Back in the day of scheduled television specials, one of my childhood favorites was the classic Peanuts Thanksgiving cartoon. Peppermint Patty invites herself and her friend Marcie to Charlie Brown’s home for the holiday dinner. She doesn’t let “Chuck” get a word in edgewise, making him unable to tell her that he was going to his grandmother’s home for Thanksgiving. Charlie Brown ends up “cooking” (with the help of his beagle, Snoopy) the only foods he knows how to make: popcorn and buttered toast. When Patty sees this feast, she exclaims, “Look at this! Is this what you call a Thanksgiving Day dinner? Did we come across town for THIS? We’re supposed to be served a REAL Thanksgiving dinner!” Clearly, she had specific expectations of what foods a Thanksgiving feast required. Charlie Brown actually did provide some of what we associate with that first Thanksgiving feast, celebrated by Separatist Pilgrims and Wampanoag Indians at Plymouth Colony in 1621: corn and bread of some sort. What Patty lamented was the absence of turkey and all the trimmings. Turkey, of course, is the mainstay of Thanksgiving. It’s the trimmings, though, that truly make a Thanksgiving one that deserves the very subjective label of traditional. Much of that reflects regional backgrounds and even generations. Canned or homemade cranberry sauce? Green bean casserole or fresh green beans? Pumpkin pie made with frozen pre-made crust or pastry crust from scratch? Sweet potatoes baked with a marshmallow topping and lots of sugar, or fresh ones mashed with cinnamon? The quintessential trimming, dressing (stuffing if it’s put in the turkey cavity to bake), speaks to regional differences more loudly than anything else. Chestnut-based dressing has an East Coast provenance, while cornbread-based dressing has more Southern roots. Which version one prefers is an expression of family history.
The absence of proper dressing can make or break Thanksgiving. When I was in graduate school in the late 1990’s, I spent one Thanksgiving holiday housesitting for my mentor, a favor that included permission to host some friends for the day. Intent on being a good hostess, I let my guests choose the dressing. They went with chestnut, which I had never eaten, let alone cooked. So, I borrowed a friend’s Williams-Sonoma holiday cookbook and wrote my shopping list. One small problem: the only chestnuts I could find were the water chestnuts in the Asian section of the grocery store! The resulting dish was certainly edible, but it wasn’t the cornbread dressing that I loved. Without it, Thanksgiving dinner wasn’t quite right.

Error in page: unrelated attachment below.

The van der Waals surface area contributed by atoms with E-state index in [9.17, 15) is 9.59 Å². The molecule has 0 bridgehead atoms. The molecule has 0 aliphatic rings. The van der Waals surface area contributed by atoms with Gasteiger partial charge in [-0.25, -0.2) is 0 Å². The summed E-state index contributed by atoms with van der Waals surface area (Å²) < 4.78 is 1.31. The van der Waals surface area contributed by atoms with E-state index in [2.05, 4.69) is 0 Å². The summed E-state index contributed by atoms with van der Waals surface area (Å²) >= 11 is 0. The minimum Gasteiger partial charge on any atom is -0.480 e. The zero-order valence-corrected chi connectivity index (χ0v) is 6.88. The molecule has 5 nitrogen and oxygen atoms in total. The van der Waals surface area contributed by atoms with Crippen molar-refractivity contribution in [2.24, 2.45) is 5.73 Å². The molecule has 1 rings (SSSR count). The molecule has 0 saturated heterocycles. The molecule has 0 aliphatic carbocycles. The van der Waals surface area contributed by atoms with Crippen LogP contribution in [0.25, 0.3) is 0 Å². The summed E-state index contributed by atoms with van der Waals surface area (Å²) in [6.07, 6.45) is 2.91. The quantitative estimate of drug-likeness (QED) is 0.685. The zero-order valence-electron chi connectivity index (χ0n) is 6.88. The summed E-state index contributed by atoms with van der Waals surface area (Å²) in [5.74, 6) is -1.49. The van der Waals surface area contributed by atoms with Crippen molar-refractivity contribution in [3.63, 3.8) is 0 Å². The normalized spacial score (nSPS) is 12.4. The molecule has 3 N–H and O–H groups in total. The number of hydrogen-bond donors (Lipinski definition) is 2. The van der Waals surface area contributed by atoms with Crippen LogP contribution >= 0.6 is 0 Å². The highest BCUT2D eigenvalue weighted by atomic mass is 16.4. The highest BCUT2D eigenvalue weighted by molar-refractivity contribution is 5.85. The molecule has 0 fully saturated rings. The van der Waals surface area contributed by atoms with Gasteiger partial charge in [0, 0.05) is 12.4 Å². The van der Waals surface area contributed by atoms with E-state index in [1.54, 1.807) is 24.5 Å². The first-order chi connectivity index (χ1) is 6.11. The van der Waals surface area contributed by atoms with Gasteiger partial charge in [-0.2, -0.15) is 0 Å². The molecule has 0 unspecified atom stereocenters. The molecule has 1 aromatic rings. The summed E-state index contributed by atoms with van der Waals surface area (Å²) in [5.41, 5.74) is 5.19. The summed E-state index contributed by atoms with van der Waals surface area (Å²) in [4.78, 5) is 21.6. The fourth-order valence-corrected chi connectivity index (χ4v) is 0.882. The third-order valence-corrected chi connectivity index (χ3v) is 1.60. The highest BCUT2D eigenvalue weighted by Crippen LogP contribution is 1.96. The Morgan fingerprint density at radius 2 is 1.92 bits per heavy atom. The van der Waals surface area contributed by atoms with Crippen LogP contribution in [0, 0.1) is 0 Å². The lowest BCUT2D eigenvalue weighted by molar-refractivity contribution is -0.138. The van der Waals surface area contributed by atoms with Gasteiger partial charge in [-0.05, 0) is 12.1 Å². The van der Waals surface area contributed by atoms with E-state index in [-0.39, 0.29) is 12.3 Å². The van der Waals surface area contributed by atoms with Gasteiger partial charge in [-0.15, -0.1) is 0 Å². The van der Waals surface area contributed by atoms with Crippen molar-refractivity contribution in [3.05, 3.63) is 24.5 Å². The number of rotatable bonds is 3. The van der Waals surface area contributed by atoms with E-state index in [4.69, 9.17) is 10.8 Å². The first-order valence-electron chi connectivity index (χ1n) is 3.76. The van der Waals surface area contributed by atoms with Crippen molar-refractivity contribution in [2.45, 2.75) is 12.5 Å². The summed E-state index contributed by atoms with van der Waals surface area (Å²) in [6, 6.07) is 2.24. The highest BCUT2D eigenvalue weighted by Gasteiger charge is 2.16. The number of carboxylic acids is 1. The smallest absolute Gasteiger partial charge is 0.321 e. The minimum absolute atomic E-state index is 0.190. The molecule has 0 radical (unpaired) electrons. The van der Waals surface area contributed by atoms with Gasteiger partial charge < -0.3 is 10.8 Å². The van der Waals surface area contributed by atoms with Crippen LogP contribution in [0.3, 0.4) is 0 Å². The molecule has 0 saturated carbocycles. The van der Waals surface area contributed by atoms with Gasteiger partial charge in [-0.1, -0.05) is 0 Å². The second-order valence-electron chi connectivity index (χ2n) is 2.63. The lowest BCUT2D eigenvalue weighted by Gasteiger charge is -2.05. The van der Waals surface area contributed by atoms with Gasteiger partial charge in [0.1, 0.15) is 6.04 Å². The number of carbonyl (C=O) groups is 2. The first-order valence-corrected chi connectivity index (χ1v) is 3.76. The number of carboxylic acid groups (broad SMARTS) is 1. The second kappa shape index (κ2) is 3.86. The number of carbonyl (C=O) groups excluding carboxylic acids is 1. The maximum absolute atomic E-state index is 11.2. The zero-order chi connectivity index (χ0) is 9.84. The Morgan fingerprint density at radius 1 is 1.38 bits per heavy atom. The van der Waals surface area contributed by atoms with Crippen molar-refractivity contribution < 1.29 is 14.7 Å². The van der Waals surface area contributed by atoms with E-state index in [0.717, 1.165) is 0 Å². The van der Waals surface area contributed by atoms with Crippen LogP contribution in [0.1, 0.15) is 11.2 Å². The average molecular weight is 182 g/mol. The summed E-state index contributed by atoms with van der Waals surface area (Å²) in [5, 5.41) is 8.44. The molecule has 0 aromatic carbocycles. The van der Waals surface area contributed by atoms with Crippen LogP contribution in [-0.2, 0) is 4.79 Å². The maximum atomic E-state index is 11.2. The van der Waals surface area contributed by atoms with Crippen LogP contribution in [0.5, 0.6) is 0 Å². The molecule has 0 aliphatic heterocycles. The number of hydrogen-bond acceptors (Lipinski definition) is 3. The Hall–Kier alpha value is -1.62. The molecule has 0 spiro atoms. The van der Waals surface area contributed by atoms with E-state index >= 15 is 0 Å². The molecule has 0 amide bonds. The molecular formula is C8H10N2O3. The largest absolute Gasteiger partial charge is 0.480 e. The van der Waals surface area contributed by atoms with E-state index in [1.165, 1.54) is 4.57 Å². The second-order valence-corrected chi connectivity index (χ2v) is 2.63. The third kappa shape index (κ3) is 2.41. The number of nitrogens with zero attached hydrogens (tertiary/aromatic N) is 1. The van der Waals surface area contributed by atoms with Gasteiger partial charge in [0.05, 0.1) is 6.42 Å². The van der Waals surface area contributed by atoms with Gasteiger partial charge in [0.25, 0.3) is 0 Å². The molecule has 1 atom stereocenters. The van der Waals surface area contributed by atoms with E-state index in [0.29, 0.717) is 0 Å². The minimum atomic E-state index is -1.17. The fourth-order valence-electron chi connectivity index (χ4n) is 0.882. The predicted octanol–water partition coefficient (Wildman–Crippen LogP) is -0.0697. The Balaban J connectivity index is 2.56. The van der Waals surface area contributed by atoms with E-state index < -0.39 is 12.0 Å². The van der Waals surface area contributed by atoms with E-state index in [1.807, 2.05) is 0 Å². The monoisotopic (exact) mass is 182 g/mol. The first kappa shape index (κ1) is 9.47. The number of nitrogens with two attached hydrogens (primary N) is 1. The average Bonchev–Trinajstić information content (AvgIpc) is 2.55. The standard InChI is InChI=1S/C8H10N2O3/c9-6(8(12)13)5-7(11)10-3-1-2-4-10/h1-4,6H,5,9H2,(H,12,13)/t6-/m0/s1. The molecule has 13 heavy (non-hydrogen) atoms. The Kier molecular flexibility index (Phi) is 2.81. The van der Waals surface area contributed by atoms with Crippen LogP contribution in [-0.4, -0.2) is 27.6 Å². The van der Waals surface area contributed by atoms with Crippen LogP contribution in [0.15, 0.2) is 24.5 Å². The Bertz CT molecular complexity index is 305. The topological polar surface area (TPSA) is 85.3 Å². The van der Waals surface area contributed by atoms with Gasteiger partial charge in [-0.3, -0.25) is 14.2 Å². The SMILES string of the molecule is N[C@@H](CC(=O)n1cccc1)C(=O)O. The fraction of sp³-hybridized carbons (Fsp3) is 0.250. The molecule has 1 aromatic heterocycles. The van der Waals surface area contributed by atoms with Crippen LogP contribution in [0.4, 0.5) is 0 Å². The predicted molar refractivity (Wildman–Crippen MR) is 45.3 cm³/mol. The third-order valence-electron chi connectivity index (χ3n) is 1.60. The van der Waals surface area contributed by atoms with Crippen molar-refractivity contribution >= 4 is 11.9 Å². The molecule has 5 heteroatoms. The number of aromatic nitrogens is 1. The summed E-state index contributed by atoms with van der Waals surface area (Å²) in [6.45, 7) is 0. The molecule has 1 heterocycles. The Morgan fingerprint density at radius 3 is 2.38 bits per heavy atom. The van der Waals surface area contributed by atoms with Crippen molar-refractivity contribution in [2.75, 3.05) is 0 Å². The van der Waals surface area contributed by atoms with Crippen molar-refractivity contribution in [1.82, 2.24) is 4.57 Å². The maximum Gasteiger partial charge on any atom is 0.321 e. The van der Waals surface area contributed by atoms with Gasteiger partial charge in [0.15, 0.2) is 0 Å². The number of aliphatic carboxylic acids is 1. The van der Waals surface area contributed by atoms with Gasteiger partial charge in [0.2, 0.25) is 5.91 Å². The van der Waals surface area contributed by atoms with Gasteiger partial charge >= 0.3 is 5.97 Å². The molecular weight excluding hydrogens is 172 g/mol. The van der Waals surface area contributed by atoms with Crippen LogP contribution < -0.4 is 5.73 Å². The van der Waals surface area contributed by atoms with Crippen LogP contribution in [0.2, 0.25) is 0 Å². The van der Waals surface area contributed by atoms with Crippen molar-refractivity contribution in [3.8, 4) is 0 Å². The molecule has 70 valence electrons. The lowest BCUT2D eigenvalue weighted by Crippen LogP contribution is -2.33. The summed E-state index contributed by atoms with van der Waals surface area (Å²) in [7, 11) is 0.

The next year, I found myself cooking Thanksgiving dinner once again, but in much different circumstances. I had been invited to spend the holiday with my boyfriend and his brother’s family in Meridian, Idaho (that boyfriend became my husband the following summer). This was my first introduction to the extended Birzer family, who met me at the airport while Brad drove through a blizzard to get from Helena, Montana to Meridian (a Boise suburb). Brad had warned me that if I wanted a traditional Thanksgiving meal, we would have to cook it ourselves as his Japanese sister-in-law was not familiar with that kind of cooking. I arrived armed with my mom’s recipe for cornbread dressing, but not quite realizing that she had given me the large group version of the recipe. Brad and I did not get the turkey in the oven soon enough either, so his nephew and niece (ages 6 and 4 at the time) declared to their grandmother on the phone that they were starving. These were kids who happily ate sandwiches of Japanese fish egg jelly, which I was instructed to pretend was normal. With this introduction as the person responsible for the “starving time,” I was then given the phone so that I could “meet” Brad’s mom. After that rather nerve-wracking distraction, the turkey was finally ready, as was my first attempt at making cornbread dressing — enough to feed 25 people, it turned out. Post-dinner clean up included directions from Todd to remove ALL of the turkey meat from the carcass, another first for me in that holiday week filled with new experiences and relationships, into which I brought my traditional cornbread dressing.
I don’t recall the family’s reaction to my dressing, perhaps because I was so happy to eat it. Now my own children insist on cornbread dressing at Thanksgiving (actually, they’ve never had any other kind). It’s part of our family’s holiday tradition, though I’ve scaled back the recipe to feed a family rather than a restaurant. More than any other holiday, Thanksgiving revolves around food, and not just any food. The dishes we each associate with this day of gratitude link us to generations of family and to the particular places those generations have lived. The varying regional versions of “turkey and all the trimmings” remind us that this very American holiday unites us in all of our variations of ethnic and regional backgrounds into one grateful people, celebrating the abundance of food and fellowship occasioned by the willingness of American Indians in the Plymouth Colony area to help the newcomers from England survive, a willingness borne of our common humanity.
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